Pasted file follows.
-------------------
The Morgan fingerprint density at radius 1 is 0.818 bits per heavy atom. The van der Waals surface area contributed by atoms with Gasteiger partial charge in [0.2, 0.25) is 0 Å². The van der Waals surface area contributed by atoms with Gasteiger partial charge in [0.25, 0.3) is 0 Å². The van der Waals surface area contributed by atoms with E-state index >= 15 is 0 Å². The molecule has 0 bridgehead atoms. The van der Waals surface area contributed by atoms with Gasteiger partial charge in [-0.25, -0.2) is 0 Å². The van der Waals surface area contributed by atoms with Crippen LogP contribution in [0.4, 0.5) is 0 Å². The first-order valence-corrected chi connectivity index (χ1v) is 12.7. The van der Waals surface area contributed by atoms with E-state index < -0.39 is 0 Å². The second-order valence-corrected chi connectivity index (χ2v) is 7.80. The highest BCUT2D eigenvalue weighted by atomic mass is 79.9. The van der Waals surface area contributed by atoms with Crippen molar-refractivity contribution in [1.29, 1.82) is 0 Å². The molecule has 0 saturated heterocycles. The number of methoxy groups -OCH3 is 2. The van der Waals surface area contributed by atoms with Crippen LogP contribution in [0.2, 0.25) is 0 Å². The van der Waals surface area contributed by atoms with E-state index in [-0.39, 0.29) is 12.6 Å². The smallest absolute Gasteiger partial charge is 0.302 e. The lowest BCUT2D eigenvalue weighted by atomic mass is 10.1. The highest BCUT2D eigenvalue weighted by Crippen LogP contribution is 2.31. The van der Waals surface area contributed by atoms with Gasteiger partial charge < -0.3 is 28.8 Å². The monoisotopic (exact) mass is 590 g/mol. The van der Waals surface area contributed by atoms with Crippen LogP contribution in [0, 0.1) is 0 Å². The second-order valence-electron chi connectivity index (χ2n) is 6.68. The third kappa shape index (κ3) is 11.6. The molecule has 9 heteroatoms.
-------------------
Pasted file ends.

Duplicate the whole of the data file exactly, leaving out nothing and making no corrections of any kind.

The Morgan fingerprint density at radius 1 is 0.818 bits per heavy atom. The van der Waals surface area contributed by atoms with Gasteiger partial charge in [0.2, 0.25) is 0 Å². The van der Waals surface area contributed by atoms with Gasteiger partial charge in [0.25, 0.3) is 0 Å². The van der Waals surface area contributed by atoms with E-state index >= 15 is 0 Å². The molecule has 0 bridgehead atoms. The van der Waals surface area contributed by atoms with Gasteiger partial charge in [-0.25, -0.2) is 0 Å². The van der Waals surface area contributed by atoms with Crippen LogP contribution in [0.4, 0.5) is 0 Å². The first-order valence-corrected chi connectivity index (χ1v) is 12.7. The van der Waals surface area contributed by atoms with E-state index < -0.39 is 0 Å². The second-order valence-corrected chi connectivity index (χ2v) is 7.80. The highest BCUT2D eigenvalue weighted by atomic mass is 79.9. The van der Waals surface area contributed by atoms with Crippen molar-refractivity contribution in [1.29, 1.82) is 0 Å². The molecule has 0 saturated heterocycles. The number of methoxy groups -OCH3 is 2. The van der Waals surface area contributed by atoms with Crippen LogP contribution in [0.2, 0.25) is 0 Å². The van der Waals surface area contributed by atoms with E-state index in [-0.39, 0.29) is 12.6 Å². The smallest absolute Gasteiger partial charge is 0.302 e. The lowest BCUT2D eigenvalue weighted by atomic mass is 10.1. The highest BCUT2D eigenvalue weighted by Crippen LogP contribution is 2.31. The van der Waals surface area contributed by atoms with Gasteiger partial charge < -0.3 is 28.8 Å². The monoisotopic (exact) mass is 590 g/mol. The van der Waals surface area contributed by atoms with Crippen LogP contribution in [0, 0.1) is 0 Å². The second-order valence-electron chi connectivity index (χ2n) is 6.68. The third kappa shape index (κ3) is 11.6. The molecule has 9 heteroatoms.